Turkish Pianist Fazil Say Sentenced for Insulting Islam

Photographer: Fred Dufour/AFP/Getty Images

Turkish classical pianist and composer Fazil Say has played piano with the New York Philharmonic and Berlin Symphony orchestras. Close

Turkish classical pianist and composer Fazil Say has played piano with the New York... Read More

Close
Open
Photographer: Fred Dufour/AFP/Getty Images

Turkish classical pianist and composer Fazil Say has played piano with the New York Philharmonic and Berlin Symphony orchestras.

A Turkish court convicted Fazil Say, the classical pianist and composer, on charges of inciting hatred and insulting Islam on Twitter.

The Istanbul 19th criminal court handed Say, one of Turkey’s most internationally renowned artists, a suspended sentence of 10 months in prison today, according to his lawyer, Meltem Akyol. Say, 43, has played piano with the New York Philharmonic and Berlin Symphony orchestras.

The court said Say would be allowed to go free, and would be subject to the prison time should he commit a similar crime within five years, Akyol said.

“I am very sorry for my country over the court decision,” Dogan News Agency quoted Say as saying in a statement today. “I am disappointed from the viewpoint of freedom of expression. The fact that I have been convicted, although I am not guilty, is more worrying for the freedom of thought and belief in Turkey than for myself.”

Culture Minister Omer Celik said he does not wish to see people, especially artists, on trial for expressing views. Still, he said, “there is a court decision.”

European Criticism

The European Commission “has learned with concern that Fazil Say, a former EU cultural ambassador, has been given a suspended jail sentence for blasphemy,” Maja Kocijancic, spokeswoman for the commission, the European Union executive, told reporters today in Brussels.

“The commission underlines the importance for Turkey to fully respect freedom of expression in line with the European Convention on Human Rights and case law of the European Court of Human Rights,” Kocijancic said.

Turkey’s bid to join the European Union has been stalled partly due to shortcomings in democratic reforms and “recurring infringements of the right to liberty and security and to a fair trial, as well as of the freedom of expression, assembly and association,” the European Commission said in an October report.

Prime Minister Recep Tayyip Erdogan and his ruling Islamic- rooted Justice and Development Party have also been criticized by the Committee to Protect Journalists, Reporters Without Borders and Amnesty International for curbing free speech.

“The right to freedom of speech is under attack in Turkey,” Amnesty said in a report last month that called it one of the country’s “most entrenched human rights problems.”

Chivas Regal

Nobel laureate Orhan Pamuk was put on trial for commenting about the mass killings of Armenians by Turks in 1915, under a law that made it a crime to insult Turkish identity. The government softened that legislation in an amendment in 2008, a year after a gunman shot dead ethnic Armenian journalist Hrant Dink for his comments about the killings.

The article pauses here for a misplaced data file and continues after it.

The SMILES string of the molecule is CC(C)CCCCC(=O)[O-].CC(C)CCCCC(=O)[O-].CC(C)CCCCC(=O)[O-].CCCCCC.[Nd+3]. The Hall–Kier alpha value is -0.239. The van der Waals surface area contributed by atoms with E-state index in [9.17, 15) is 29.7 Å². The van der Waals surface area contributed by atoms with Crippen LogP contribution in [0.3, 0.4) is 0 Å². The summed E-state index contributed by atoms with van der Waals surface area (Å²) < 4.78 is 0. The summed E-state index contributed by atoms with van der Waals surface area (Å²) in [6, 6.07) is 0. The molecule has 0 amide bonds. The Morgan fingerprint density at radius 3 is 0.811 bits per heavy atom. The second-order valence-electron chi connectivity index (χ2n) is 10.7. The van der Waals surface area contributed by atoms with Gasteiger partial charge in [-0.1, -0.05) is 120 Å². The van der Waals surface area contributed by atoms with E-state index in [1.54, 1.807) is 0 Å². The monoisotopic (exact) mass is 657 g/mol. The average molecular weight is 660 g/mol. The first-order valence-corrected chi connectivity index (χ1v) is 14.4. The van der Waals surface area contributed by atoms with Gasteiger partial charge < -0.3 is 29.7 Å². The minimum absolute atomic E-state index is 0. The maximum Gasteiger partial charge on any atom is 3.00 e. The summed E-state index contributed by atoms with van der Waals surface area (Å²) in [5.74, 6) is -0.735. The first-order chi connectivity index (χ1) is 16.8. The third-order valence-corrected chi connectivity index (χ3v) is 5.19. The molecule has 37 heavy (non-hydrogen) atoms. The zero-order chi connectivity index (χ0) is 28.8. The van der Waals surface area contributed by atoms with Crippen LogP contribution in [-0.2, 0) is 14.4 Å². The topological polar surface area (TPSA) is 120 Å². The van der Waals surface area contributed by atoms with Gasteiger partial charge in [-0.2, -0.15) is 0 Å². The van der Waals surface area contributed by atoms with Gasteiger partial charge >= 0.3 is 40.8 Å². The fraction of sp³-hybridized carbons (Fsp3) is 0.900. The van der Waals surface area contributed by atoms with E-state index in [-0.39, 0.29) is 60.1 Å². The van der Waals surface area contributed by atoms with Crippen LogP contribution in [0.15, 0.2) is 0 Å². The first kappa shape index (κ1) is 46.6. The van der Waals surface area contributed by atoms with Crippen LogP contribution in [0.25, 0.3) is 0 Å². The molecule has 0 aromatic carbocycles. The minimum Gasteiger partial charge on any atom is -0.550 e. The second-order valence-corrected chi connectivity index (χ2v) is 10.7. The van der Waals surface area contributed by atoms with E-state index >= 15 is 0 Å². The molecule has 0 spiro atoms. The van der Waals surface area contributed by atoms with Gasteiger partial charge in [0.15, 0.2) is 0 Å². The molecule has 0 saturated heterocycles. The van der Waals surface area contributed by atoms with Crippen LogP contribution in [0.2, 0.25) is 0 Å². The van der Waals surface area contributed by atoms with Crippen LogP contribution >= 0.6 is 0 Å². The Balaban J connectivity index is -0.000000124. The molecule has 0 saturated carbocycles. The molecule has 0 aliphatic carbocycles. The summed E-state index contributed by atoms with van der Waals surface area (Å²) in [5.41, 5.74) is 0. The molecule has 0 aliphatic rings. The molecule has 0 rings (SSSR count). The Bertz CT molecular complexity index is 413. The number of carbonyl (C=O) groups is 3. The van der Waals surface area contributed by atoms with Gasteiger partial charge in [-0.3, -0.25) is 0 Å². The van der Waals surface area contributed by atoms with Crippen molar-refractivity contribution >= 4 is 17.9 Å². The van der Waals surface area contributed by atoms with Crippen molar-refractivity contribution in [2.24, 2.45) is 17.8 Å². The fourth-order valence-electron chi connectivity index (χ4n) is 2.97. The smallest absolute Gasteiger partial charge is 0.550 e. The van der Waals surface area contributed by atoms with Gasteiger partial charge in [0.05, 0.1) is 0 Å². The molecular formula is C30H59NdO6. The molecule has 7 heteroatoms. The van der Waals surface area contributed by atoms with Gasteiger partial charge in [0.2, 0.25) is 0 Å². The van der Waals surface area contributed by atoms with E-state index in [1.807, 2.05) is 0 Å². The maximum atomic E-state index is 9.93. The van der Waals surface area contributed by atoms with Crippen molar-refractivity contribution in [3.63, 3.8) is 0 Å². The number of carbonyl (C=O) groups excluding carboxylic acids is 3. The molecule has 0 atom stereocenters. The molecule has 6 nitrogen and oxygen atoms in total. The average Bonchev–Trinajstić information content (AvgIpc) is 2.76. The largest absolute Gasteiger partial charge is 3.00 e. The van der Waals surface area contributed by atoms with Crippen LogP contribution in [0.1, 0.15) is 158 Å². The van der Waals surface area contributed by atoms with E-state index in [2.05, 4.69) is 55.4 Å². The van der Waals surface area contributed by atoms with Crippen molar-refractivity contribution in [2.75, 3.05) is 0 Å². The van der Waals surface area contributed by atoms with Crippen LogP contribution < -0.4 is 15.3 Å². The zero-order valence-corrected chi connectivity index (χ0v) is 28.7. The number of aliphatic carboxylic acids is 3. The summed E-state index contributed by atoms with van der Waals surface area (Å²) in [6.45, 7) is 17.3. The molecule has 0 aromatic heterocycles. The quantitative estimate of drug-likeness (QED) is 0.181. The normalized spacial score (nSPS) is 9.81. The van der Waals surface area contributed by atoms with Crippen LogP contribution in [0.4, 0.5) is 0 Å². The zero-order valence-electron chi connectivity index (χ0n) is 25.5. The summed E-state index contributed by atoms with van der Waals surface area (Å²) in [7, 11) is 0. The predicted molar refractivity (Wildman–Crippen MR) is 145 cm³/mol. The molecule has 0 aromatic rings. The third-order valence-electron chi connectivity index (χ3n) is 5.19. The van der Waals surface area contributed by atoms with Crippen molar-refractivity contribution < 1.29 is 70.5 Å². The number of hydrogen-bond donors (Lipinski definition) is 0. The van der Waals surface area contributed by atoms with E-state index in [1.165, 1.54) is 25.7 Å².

Say had demanded his acquittal in the opening hearing on Oct. 18, denying allegations that he insulted Islamic religious values.

The case against him was based on about half a dozen postings on Twitter mentioned in the indictment, including one mentioning a Turkish liquor and whiskey: “What if there is raki in paradise but not in hell, while there is Chivas Regal in hell and not in paradise? What will happen then? This is the most important question!”

Say’s comments in April 2012 drew criticism from some in predominantly Muslim Turkey, as alcohol is banned by Islam. Say said he was only criticizing the exploitation of religion for profit.

Holy Values

Another tweet makes fun of a muezzin for taking only 22 seconds to sing the call to prayer, asking if he has a mistress or some raki waiting for him to get back to. Another suggests that whenever people are notably greedy or thieves or otherwise bad, they turn out to be “exceedingly” pious.

“Those who say that Fazil Say’s posts should be considered within the scope of freedom of thought appear not to be completely aware of what Fazil Say actually wrote,” Emre Bukagili, a plaintiff in the case, said in an e-mailed statement today. “Fazil Say did not repeat the words of a poet, but attacked religion and the holy values of religion.”

Bukagili said the sentence could be lifted on evidence that Say suffered from autism.

“As a result of my inquiries, I found out that there are suspicions that Fazil Say suffers from autism,” he said. “If these suspicions have any basis, of course, as a conscientious person, I would not seek any punishment against him, as he suffers from a significant disorder.”

To contact the reporter on this story: Selcan Hacaoglu in Ankara at shacaoglu@bloomberg.net

To contact the editor responsible for this story: Andrew J. Barden at barden@bloomberg.net

Press spacebar to pause and continue. Press esc to stop.

Bloomberg reserves the right to remove comments but is under no obligation to do so, or to explain individual moderation decisions.

Please enable JavaScript to view the comments powered by Disqus.